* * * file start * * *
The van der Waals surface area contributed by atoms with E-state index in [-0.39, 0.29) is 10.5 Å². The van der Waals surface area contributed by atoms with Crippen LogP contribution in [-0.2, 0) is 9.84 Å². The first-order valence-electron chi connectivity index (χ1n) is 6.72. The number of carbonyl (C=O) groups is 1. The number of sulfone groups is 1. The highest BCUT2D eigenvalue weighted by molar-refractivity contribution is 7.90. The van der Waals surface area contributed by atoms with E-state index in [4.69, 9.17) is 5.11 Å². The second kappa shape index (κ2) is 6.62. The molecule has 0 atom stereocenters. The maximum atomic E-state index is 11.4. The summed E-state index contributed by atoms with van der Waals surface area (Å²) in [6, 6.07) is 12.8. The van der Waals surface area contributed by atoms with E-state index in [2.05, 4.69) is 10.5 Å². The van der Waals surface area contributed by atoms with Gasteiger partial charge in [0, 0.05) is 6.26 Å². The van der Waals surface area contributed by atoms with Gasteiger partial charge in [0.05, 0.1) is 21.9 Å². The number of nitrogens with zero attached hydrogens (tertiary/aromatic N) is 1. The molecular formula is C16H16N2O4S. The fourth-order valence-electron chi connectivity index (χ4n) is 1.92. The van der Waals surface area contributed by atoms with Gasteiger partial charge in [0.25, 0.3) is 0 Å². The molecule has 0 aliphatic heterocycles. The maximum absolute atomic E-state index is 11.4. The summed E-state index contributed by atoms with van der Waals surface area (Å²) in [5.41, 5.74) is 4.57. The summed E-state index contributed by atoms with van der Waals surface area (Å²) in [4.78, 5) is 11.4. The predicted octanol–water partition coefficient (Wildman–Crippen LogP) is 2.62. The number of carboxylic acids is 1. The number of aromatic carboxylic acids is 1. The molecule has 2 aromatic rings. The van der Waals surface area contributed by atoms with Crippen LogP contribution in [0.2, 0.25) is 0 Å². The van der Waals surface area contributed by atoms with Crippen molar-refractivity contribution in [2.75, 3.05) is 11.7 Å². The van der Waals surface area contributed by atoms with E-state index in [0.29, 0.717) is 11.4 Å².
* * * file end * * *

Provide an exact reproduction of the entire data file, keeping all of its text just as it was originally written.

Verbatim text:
The van der Waals surface area contributed by atoms with E-state index in [-0.39, 0.29) is 10.5 Å². The van der Waals surface area contributed by atoms with Crippen LogP contribution in [-0.2, 0) is 9.84 Å². The first-order valence-electron chi connectivity index (χ1n) is 6.72. The number of carbonyl (C=O) groups is 1. The number of sulfone groups is 1. The highest BCUT2D eigenvalue weighted by molar-refractivity contribution is 7.90. The van der Waals surface area contributed by atoms with E-state index in [4.69, 9.17) is 5.11 Å². The second kappa shape index (κ2) is 6.62. The molecule has 0 atom stereocenters. The maximum atomic E-state index is 11.4. The summed E-state index contributed by atoms with van der Waals surface area (Å²) in [6, 6.07) is 12.8. The van der Waals surface area contributed by atoms with E-state index in [2.05, 4.69) is 10.5 Å². The van der Waals surface area contributed by atoms with Gasteiger partial charge in [0, 0.05) is 6.26 Å². The van der Waals surface area contributed by atoms with Gasteiger partial charge in [0.05, 0.1) is 21.9 Å². The number of nitrogens with zero attached hydrogens (tertiary/aromatic N) is 1. The molecular formula is C16H16N2O4S. The fourth-order valence-electron chi connectivity index (χ4n) is 1.92. The van der Waals surface area contributed by atoms with Gasteiger partial charge in [0.25, 0.3) is 0 Å². The molecule has 0 aliphatic heterocycles. The maximum absolute atomic E-state index is 11.4. The summed E-state index contributed by atoms with van der Waals surface area (Å²) in [5.41, 5.74) is 4.57. The summed E-state index contributed by atoms with van der Waals surface area (Å²) in [4.78, 5) is 11.4. The predicted octanol–water partition coefficient (Wildman–Crippen LogP) is 2.62. The number of carboxylic acids is 1. The number of aromatic carboxylic acids is 1. The molecule has 2 aromatic rings. The van der Waals surface area contributed by atoms with Crippen LogP contribution in [0.2, 0.25) is 0 Å². The van der Waals surface area contributed by atoms with Crippen molar-refractivity contribution in [2.75, 3.05) is 11.7 Å². The van der Waals surface area contributed by atoms with E-state index in [0.29, 0.717) is 11.4 Å².